Home > Uncategorized > Extinction? Not so fast…

Extinction? Not so fast…

Viewer’s discretion advised:

It is a BUG

 In 1918, some non-native creature named “rats” landed on the island on Lord Howe island and adapted to the new environment. These rats quickly found a new source of healthy foods on this island, and quickly consumed tons of Lord Howe stick insect on this island and literally massacred the only kind of stick insect on the island.

80 years later, the Lord Howe stick insect was founded on the different island called “Ball’s Pyramid,” far from the original Lord Howe island and was inhabited safely.This stick bug is one of the largest of its kind, with a nickname tree lobster, and it is pretty ugly looking bug.

Well, let us think little bit.

Human existence has only helped the process of extinction of many organism including plants as well. Dodo’s, Caspian Tiger and even Steller Sea cow extincted because of our ignorance and lack of love to the nature.

This Lord Howe stick insect was the luckiest one. Similar to how Dodo extincted in the 17th century, by a domesticated dog which the sailors brought with them. Bringing non-native species is a great technique to mess up the Eco-system of the region and speed up the process of extinction.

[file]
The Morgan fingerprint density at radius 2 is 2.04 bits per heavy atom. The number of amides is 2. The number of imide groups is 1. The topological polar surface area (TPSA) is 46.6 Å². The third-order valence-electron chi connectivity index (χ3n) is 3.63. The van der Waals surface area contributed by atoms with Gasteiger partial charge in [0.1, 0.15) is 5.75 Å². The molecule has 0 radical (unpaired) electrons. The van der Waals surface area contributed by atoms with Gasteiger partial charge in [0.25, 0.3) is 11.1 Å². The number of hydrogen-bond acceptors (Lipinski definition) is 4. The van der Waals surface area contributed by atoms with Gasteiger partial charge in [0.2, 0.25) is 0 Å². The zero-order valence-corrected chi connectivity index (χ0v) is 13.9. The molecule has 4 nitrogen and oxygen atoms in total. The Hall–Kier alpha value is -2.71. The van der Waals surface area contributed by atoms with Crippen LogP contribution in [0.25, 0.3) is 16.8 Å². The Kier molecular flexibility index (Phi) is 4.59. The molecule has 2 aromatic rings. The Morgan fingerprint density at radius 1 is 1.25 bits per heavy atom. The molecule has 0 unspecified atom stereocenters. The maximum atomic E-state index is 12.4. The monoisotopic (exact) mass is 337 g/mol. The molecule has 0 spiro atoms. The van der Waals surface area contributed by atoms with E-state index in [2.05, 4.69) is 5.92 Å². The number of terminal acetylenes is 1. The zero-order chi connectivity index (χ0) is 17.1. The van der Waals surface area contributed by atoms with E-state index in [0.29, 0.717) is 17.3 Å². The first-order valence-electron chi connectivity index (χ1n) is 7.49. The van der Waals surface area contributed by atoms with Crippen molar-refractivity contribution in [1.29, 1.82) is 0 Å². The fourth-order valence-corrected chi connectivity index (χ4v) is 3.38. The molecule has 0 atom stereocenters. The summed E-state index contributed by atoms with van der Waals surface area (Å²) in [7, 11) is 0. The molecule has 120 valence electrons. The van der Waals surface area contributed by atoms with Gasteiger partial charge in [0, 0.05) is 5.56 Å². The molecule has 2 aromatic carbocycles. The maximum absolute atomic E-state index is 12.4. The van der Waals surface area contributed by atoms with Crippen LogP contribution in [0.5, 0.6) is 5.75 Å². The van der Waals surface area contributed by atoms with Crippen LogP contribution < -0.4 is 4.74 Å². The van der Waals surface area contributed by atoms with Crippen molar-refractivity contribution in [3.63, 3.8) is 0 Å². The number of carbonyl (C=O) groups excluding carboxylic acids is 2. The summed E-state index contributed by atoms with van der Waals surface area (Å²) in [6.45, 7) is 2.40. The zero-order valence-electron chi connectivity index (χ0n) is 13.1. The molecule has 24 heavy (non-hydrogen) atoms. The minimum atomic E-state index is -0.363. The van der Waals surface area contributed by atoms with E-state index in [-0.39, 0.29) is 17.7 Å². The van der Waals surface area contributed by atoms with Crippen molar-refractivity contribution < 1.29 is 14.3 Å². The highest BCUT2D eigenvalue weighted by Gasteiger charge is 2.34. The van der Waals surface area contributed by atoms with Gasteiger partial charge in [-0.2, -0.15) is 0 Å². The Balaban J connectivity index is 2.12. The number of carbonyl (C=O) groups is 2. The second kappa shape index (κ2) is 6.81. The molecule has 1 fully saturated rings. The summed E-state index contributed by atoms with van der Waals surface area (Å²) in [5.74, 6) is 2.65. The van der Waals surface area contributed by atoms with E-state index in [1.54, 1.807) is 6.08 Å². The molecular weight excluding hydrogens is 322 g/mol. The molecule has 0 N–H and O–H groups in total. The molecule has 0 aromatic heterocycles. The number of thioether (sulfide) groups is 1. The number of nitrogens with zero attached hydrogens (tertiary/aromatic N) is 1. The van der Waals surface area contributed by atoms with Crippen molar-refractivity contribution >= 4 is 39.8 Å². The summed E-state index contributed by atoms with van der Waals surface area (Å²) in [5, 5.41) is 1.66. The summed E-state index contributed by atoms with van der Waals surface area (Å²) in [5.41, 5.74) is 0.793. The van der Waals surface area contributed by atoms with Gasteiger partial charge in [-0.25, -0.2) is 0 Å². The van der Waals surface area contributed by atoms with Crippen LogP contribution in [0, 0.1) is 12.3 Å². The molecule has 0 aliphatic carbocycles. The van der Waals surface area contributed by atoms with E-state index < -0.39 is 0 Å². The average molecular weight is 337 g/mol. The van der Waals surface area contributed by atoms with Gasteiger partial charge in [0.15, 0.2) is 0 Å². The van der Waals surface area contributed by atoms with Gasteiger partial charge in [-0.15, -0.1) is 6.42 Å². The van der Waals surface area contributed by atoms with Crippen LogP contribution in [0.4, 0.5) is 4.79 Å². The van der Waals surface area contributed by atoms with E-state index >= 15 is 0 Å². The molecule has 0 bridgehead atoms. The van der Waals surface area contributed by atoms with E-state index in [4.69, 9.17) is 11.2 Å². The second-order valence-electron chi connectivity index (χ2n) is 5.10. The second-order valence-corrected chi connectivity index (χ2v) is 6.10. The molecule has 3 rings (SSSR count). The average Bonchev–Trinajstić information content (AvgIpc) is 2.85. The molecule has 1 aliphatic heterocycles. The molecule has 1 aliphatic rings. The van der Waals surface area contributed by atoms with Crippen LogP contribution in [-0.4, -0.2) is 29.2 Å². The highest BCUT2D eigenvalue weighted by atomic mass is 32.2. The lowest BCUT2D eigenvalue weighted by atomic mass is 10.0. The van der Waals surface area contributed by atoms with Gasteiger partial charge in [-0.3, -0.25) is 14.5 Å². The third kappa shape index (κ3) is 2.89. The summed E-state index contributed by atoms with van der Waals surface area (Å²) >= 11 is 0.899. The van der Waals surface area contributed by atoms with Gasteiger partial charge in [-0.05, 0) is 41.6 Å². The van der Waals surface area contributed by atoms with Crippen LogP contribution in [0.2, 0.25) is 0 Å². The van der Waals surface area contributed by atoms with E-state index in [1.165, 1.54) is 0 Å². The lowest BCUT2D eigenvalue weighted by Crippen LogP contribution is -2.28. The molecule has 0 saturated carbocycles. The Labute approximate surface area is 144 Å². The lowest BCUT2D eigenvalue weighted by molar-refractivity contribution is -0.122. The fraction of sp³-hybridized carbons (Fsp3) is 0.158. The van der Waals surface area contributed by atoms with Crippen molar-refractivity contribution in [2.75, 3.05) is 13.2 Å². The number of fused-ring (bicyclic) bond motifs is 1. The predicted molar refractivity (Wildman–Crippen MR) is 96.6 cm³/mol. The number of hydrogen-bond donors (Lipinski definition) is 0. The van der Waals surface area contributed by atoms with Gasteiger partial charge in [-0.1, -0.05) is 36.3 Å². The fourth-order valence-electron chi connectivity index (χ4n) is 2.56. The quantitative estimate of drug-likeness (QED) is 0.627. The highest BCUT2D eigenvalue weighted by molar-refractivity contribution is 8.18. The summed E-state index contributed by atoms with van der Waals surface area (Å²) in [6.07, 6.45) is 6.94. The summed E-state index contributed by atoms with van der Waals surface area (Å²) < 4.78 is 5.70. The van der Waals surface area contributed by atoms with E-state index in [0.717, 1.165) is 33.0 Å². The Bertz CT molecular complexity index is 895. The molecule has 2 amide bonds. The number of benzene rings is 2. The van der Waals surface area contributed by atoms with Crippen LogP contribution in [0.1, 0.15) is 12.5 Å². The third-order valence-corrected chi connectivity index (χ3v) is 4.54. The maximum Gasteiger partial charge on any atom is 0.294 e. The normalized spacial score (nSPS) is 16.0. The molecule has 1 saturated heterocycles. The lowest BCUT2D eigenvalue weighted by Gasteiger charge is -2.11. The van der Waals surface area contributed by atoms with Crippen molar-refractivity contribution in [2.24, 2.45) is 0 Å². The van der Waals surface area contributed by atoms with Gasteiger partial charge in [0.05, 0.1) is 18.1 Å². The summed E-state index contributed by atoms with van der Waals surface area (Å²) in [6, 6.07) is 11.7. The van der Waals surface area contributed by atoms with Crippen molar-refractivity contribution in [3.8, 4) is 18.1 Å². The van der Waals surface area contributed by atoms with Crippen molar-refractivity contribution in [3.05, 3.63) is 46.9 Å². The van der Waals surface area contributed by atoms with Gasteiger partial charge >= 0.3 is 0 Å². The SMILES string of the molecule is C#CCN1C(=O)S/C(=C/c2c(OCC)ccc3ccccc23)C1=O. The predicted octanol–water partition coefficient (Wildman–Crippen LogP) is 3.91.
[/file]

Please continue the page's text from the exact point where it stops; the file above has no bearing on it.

I am not worried that any of you guys will do such a dumb thing. I am sure we all know the risk of bringing non-native species to other areas. That goes for pets as well. So please try not to domesticate crocodiles in Washington DC. Because crocodiles should not be swimming in the Potomac River, and will eat every single fish.

 

http://www.npr.org/blogs/krulwich/2012/02/24/147367644/six-legged-giant-finds-secret-hideaway-hides-for-80-years

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Categories: Uncategorized
  1. March 21, 2012 at 1:46 pm

    I love the last line of this post! It is so funny, yet so true. I completely agree that placing non-native species into a new environment is both unnatural and troublesome. As stated above, crocodiles do not belong swimming in the Potomoc river of Washington, DC and giraffes are not meant to wander the streets of New York City. Crocodiles and other wildlife animals have been placed in certain habitats for a reason, and I do not believe it is up to modern day society to decide where and what to do with these creatures. Relocating and breeding animals in an unnatural and foreign environment is forcing them to adapt or die, and such pressure might ultimately result in the extinction or adaption of certain species. These creatures will face new threats, such as the climate and predators, and will be ignorant about how to avoid attack and most likely be outnumbered. In order to survive, they will have to adapt and increase and embrace their dominant survival instincts. This post makes me question how certain species were meant to adapt, and what society is making them adapt to.

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